Zesty Blood Orange Macarons
Now, wait a minute, I know what you’re thinking… “MACARONS! That’s for the pros!” Believe it or not, this was actually our first time making macarons and they turned out perfect! Macarons can be intimidating to anyone, especially if you’ve never made them, but when you follow directions precisely and cross your fingers, they’ll be good! We still had some blood oranges in the fridge calling our name so we made these wonderful, tangy macarons. The smooth blood orange buttercream paired with the crisp macaron shell is practically a burst of spring in your mouth. Let’s get baking!
- 1 cup powdered sugar
- 1 cup almond flour
- 1/2 cup sugar
- 3 egg whites
- 1/4 tsp orange extract
- orange food coloring
Blood Orange Buttercream
- 1 cup powdered sugar
- 4 tbsp butter, softened
- 1 1/2 tsp blood orange zest
- 2 tbsp blood orange juice
- Start by lining 2 sheets with parchment paper.
2. Now, sift together your powdered sugar and almond flour. You can use a sifter or a strainer if you don’t have one. It is very important to sift these ingredients, otherwise the macarons could have lumps and the texture will be wrong.
3. Next, whip the egg whites on medium with a stand mixer and whisk attachment until foamy. About 1 minute.
4. Once foamy, gradually add the sugar in and continue beating on medium-high until soft peaks form. Do NOT add the sugar at once; only a little at a time while mixing. This takes about 2 minutes.
5. Next, add in your orange extract and coloring and whip on medium-high until stiff peaks form. This takes another 2-3 minutes.
6. Once the stiff peaks have formed, add your dry ingredients on top and gently fold with a rubber spatula. Start by scooping from the bottom and folding it on top twisting the spatula over. At first it will be thick and lumpy, but it takes a few minutes for the batter to come together fully. To test if the batter is done, draw a figure 8 in the air with the spatula and if the batter can make it without breaking, it’s done.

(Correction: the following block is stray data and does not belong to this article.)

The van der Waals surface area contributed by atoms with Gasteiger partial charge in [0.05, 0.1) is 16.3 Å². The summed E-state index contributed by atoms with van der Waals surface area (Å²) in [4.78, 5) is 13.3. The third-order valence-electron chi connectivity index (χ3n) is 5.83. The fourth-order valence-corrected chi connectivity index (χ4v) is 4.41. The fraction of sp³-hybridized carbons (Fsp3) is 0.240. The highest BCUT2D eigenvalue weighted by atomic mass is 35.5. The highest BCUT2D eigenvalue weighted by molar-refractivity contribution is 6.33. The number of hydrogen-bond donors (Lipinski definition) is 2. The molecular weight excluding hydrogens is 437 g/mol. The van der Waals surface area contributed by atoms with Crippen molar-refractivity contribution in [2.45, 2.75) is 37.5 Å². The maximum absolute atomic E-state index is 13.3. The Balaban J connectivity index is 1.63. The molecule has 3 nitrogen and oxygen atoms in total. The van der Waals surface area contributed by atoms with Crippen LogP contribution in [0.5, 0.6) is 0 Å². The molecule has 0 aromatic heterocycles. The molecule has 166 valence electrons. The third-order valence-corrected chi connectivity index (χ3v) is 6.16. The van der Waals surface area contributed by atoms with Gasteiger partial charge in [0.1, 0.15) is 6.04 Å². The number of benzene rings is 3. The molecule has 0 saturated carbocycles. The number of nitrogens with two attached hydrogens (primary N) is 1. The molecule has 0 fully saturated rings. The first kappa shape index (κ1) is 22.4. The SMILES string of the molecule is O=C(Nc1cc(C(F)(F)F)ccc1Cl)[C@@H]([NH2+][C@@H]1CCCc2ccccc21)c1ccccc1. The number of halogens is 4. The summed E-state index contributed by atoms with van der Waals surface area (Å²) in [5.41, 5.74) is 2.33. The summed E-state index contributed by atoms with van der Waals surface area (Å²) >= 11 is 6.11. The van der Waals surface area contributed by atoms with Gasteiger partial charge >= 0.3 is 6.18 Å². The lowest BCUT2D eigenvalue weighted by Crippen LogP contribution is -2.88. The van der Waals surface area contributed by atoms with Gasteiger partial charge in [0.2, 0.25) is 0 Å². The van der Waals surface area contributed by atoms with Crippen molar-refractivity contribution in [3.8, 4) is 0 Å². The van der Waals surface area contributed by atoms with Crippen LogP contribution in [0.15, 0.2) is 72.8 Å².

7. Once folded, add the batter to a large piping bag with a round tip. We used the Wilton 12 tip, but you can also use 2A. If you are concerned about piping identical rounds, you can print out macaron template or just freehand.
8. Pipe the macaron into a 1 1/2″ circle. Continue this for the whole pan. They don’t have to be far apart because they won’t spread.
9. After piping, give the pan a few generous taps on the counter or a hard surface to get rid of any air bubbles. If there are bubbles, they could rise and affect the top of the macaron or cause a hollow shell.
10. Next, let the macarons sit for 30 minutes – 1 hour to dry. During this time they will create a film on top. You’ll know when they’re done if you can touch them without it sticking to your finger.
While the macarons are sitting, pre-heat the oven to 300 F.
11. Bake the macarons for 18-20 minutes, flipping the pan around halfway through the time. They’ll be done when the top are crisp and the little feet have formed. (The foot of a macaron is just the little pop up it gets on the side.) If you are baking a couple of sheets of macarons, only bake one sheet at a time.
12. Once they are baked, let them sit for 5-10 minutes. After, remove from the pan and let cool.
13. While the macarons are cooling, let’s make the buttercream.
14. Start by mixing together your butter and zest.
15. Next, add in your powdered sugar and mix until smooth. Then, add in your blood orange juice and a little orange food coloring if you choose. If your buttercream is a little too soft, chill it for 10-15 minutes before piping.
16. Once it’s ready to pipe, add the buttercream to a piping bag with a tip. We used Wilton tip 4B.
17. Pipe a small amount of frosting in the center of once macaron and take another and gently press it together. Continue this for all your macarons.
Store in the fridge covered for up to 7 days.